- Ruhr-Universität Bochum
"In a word: motivating"
In 2022, Founder Chinmay Khare participated in the Entrepreneurship Explorer Ruhr (EER) program of Worldfactory International and won. This was associated with a trip to Germany. On this occasion, the founder from India tells how he implemented his start-up idea.
Chinmay Khare has developed a special surface coating for medical devices such as implants and founded his start-up in India. As a result of his win at the EER, he not only visited the Makerspace during his trip to Bochum, but also received one-on-one pitch coaching, among other things. In Germany, Khare was supported in his start-up idea by the Worldfactory Start-up Center and by the Incubator Materials, which offers specialist advice.
Mr. Khare, please briefly describe your background.
I received my formal training in Physics during undergraduate studies. Later I was intrigued by materials science and pursued it as a postgraduate student. It was the time when surface coatings really fascinated me and I got an opportunity to work at Leibniz Institute for Surface Modification, in the group of Prof. Dr. Rauschenbach. Thereafter, I continued the research on thin films and surface coatings at the Institute for Materials in Prof. Dr. Ludwig’s group in Ruhr University Bochum. During this time we worked on multidisciplinary projects including a very fruitful collaboration with Prof. Dr. Köller on biomaterials.
Can you describe your founding idea?
From a scientific perspective, biomaterials was always a very interesting field. Right from my postgraduate studies to post-doctoral research, I always had some exposure to biomaterials projects out of curiosity. Collaborative work with the group of Prof. Dr. Köller at Bergmannsheil hospital (Bochum, DE) and Entrepreneurship-in-residence (EIR) program at Venture Center (Pune, IN) were the two motivating moments to pursue the path of biomaterials. Through a combination of experiences it became apparent that a lab-bench idea has a potential to solve a pertinent clinical problem. Thus, the work started in the direction of turning the idea into a product.
How was the process between making your discovery and founding the company?
In one word, motivating. The idea was on the mind for quite some time. So I decided to approach a leading technology business incubator Venture Center (Pune, IN) and met the director Dr. V. Premnath. The concept needed refinement and thus I joined the EIR program. Through multiple prototypes and pivots we managed to establish the proof-of-principle. After complimenting efforts in the direction of problem definition and market research, we decided to incorporate Wissenkraft Labs Pvt. Ltd.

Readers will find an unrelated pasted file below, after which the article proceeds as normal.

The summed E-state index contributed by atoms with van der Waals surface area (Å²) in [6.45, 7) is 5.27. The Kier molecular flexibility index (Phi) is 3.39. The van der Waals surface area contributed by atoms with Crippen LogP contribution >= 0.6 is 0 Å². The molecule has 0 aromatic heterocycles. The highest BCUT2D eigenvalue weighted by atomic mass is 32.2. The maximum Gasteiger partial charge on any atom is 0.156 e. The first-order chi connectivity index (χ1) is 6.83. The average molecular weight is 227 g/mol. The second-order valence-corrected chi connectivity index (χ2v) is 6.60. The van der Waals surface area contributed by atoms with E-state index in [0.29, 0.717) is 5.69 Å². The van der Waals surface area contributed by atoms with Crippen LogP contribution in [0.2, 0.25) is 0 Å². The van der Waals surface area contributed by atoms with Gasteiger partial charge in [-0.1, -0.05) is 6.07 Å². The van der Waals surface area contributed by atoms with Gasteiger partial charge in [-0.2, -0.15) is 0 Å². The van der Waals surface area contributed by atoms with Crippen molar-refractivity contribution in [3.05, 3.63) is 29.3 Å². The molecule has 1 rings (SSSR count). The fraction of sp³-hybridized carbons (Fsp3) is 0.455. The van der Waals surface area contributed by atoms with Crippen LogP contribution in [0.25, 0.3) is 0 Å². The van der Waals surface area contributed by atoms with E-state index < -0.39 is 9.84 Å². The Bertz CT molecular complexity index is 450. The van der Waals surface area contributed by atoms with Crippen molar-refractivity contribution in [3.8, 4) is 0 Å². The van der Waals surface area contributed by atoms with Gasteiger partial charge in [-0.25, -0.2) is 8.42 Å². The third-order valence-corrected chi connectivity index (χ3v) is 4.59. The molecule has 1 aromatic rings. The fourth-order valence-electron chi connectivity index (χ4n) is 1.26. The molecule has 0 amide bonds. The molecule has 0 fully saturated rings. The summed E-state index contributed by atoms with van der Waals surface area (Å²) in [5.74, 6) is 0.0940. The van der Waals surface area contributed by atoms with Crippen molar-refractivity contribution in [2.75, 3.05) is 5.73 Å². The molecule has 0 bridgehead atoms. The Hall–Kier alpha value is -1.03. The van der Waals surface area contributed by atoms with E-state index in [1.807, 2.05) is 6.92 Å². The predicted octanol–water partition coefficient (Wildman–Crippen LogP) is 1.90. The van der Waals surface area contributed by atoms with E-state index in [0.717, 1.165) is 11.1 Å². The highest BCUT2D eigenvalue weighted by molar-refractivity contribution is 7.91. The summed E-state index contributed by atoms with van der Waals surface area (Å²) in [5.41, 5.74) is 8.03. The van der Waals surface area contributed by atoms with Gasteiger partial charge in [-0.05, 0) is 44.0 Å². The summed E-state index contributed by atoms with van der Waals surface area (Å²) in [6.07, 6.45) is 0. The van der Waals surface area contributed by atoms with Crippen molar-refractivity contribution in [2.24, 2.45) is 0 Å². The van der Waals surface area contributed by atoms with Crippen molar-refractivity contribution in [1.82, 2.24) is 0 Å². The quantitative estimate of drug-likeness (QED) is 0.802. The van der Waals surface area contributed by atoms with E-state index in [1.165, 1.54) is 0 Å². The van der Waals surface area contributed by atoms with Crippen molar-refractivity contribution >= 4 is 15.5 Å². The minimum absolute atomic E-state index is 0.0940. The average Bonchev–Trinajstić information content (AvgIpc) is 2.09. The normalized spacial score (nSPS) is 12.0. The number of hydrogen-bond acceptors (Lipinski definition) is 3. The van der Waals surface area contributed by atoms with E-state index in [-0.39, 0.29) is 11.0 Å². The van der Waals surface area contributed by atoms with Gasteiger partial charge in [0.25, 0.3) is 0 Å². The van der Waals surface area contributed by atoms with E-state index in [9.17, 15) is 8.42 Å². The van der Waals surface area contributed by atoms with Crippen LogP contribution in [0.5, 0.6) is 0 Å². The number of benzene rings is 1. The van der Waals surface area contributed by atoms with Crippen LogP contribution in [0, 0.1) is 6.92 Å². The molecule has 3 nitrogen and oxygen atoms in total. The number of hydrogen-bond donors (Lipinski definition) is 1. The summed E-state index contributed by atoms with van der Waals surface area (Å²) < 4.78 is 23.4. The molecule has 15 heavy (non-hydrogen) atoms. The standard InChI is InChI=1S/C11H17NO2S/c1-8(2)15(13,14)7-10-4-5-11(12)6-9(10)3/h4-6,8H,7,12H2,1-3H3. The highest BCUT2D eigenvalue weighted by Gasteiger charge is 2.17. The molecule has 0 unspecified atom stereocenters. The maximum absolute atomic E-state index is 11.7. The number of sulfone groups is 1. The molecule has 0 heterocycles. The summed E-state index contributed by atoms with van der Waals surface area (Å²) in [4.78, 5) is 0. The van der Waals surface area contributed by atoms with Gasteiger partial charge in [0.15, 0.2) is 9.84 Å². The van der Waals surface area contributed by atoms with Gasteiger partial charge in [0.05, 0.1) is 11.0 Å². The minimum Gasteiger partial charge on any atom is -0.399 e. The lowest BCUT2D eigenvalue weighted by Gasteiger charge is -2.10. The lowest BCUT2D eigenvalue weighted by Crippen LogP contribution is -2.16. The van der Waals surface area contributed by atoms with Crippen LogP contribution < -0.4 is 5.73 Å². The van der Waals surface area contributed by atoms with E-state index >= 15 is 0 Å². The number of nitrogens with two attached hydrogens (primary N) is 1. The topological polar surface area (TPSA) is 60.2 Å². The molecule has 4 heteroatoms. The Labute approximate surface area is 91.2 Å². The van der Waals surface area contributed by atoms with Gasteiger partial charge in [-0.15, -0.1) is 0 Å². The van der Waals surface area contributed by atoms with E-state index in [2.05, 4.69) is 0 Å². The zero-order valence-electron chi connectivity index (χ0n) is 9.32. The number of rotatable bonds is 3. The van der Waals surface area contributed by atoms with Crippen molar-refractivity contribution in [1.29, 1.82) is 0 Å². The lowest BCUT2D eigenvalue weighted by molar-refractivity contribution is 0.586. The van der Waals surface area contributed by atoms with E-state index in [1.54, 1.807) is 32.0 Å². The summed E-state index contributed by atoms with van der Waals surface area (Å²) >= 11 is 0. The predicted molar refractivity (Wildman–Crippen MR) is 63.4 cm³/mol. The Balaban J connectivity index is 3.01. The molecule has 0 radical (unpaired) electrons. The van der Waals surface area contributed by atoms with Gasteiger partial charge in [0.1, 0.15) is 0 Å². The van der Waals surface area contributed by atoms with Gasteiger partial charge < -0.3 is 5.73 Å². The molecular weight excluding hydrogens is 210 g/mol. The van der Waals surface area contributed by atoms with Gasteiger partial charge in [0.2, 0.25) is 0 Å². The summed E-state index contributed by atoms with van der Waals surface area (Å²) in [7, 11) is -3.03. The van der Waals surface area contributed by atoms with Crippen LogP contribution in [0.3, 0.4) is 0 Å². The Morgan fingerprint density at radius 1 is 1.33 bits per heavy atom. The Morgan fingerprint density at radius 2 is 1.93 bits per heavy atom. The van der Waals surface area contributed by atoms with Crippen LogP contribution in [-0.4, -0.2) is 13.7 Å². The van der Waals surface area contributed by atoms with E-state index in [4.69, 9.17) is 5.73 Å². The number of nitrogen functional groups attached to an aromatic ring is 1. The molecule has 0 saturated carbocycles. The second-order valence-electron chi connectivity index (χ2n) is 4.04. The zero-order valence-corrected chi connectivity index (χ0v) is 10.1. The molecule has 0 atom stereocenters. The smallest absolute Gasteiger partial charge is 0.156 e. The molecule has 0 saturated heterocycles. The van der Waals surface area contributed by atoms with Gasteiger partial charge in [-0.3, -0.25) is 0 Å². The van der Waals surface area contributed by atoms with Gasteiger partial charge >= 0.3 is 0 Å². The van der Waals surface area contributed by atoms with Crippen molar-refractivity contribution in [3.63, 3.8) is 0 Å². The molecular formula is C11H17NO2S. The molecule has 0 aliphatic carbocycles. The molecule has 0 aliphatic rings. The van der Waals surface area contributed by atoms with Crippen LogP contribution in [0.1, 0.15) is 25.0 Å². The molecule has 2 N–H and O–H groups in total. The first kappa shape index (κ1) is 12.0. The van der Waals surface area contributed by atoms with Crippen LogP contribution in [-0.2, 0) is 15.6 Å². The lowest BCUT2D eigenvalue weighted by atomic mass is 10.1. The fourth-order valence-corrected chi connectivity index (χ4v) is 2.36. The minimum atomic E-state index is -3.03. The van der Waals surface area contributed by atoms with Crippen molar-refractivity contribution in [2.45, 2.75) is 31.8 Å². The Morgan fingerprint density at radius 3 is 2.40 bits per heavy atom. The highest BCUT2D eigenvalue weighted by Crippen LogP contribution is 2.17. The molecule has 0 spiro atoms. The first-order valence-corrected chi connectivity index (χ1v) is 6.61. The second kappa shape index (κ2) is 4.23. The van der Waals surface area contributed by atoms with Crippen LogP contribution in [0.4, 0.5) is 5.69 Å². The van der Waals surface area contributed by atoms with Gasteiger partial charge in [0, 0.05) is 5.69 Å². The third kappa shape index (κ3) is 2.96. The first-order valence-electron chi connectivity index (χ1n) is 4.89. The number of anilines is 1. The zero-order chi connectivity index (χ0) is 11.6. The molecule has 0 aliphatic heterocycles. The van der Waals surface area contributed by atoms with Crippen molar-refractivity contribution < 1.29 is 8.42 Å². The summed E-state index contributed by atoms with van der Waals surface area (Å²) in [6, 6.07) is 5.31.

How long have you been working on it?
The concept was in lucid form for the last four years. However, the idea took defined shape in three years once we achieved lab-based evidence. After that we received funding through various Government grants in India including PRAYAS and BIG. This kick-started our work, precisely from translating our research into a clinical solution.
Why did you decide to participate in the Entrepreneurship Explorer Ruhr Programm from Worldfactory International?
Although I was in India, I was in touch with Prof. Dr. A. Ludwig at RUB. He encouraged me to get connected to World Factory International and introduced me to Tina Boes. After that we interacted through telecons and I elaborated on our technology. Looking at our requirements Tina suggested that I apply for the EER program. We were delighted to get selected through the screening process and participated in the program in June. As part of the program I got an opportunity to travel to World Factory International at RUB and explore the synergies in the ecosystem.
How does the Worldfactory consulting team help you in general?
The World Factory team is absolutely fabulous. Throughout the interactions they have helped us in finding appropriate connections. Tina & Lisa from Materials and Health+ incubator have made sure that we receive constructive feedback. Anne and Vanessa were instrumental in arranging the EER Program and ensuring effective outcomes.
What are the differences with the startup culture in Germany compared to India?
The startup cultures in Germany and India are similar in many ways, however different in micro and subtle aspects. The needs of both societies are different and thus startups naturally are inspired to provide solutions to the specific geographies. On a technology and manufacturing level Germany maintains an edge. Comparatively, access to some key elements of production infrastructure is at times challenging in India. However, culturally in India we are trained to find a work-around with frugal solutions. Zest, passion and motivation are identical in both countries. Moreover, thanks to globalization, technological expertise lies on both sides. Programs like EER provide unique opportunities to explore mutual synergies in respective ecosystems.